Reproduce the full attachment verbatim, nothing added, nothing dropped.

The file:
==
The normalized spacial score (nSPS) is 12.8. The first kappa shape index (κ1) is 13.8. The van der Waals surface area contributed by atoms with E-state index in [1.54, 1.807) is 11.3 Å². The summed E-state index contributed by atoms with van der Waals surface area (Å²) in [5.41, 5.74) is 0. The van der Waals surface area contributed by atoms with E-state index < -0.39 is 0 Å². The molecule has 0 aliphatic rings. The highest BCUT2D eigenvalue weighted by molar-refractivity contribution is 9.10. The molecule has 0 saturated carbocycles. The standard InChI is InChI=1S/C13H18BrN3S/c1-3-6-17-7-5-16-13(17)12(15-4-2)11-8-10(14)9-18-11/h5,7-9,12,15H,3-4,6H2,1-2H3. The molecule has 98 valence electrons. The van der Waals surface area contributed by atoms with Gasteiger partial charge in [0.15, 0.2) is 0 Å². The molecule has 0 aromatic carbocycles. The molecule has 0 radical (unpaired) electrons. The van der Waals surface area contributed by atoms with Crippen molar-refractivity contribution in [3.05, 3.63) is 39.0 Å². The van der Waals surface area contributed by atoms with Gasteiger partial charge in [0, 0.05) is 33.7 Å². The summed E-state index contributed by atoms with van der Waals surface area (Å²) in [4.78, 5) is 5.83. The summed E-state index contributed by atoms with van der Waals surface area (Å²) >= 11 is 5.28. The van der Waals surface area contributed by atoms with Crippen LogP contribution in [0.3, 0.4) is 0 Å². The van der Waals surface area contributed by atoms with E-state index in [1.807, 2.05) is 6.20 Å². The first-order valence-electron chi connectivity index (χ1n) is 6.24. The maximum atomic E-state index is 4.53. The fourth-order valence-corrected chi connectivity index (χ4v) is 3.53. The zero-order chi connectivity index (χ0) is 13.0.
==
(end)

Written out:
The normalized spacial score (nSPS) is 12.8. The first kappa shape index (κ1) is 13.8. The van der Waals surface area contributed by atoms with E-state index in [1.54, 1.807) is 11.3 Å². The summed E-state index contributed by atoms with van der Waals surface area (Å²) in [5.41, 5.74) is 0. The van der Waals surface area contributed by atoms with E-state index < -0.39 is 0 Å². The molecule has 0 aliphatic rings. The highest BCUT2D eigenvalue weighted by molar-refractivity contribution is 9.10. The molecule has 0 saturated carbocycles. The standard InChI is InChI=1S/C13H18BrN3S/c1-3-6-17-7-5-16-13(17)12(15-4-2)11-8-10(14)9-18-11/h5,7-9,12,15H,3-4,6H2,1-2H3. The molecule has 98 valence electrons. The van der Waals surface area contributed by atoms with Gasteiger partial charge in [0.15, 0.2) is 0 Å². The molecule has 0 aromatic carbocycles. The molecule has 0 radical (unpaired) electrons. The van der Waals surface area contributed by atoms with Crippen molar-refractivity contribution in [3.05, 3.63) is 39.0 Å². The van der Waals surface area contributed by atoms with Gasteiger partial charge in [0, 0.05) is 33.7 Å². The summed E-state index contributed by atoms with van der Waals surface area (Å²) in [4.78, 5) is 5.83. The summed E-state index contributed by atoms with van der Waals surface area (Å²) >= 11 is 5.28. The van der Waals surface area contributed by atoms with Crippen LogP contribution in [0.3, 0.4) is 0 Å². The van der Waals surface area contributed by atoms with E-state index in [1.807, 2.05) is 6.20 Å². The first-order valence-electron chi connectivity index (χ1n) is 6.24. The maximum atomic E-state index is 4.53. The fourth-order valence-corrected chi connectivity index (χ4v) is 3.53. The zero-order chi connectivity index (χ0) is 13.0.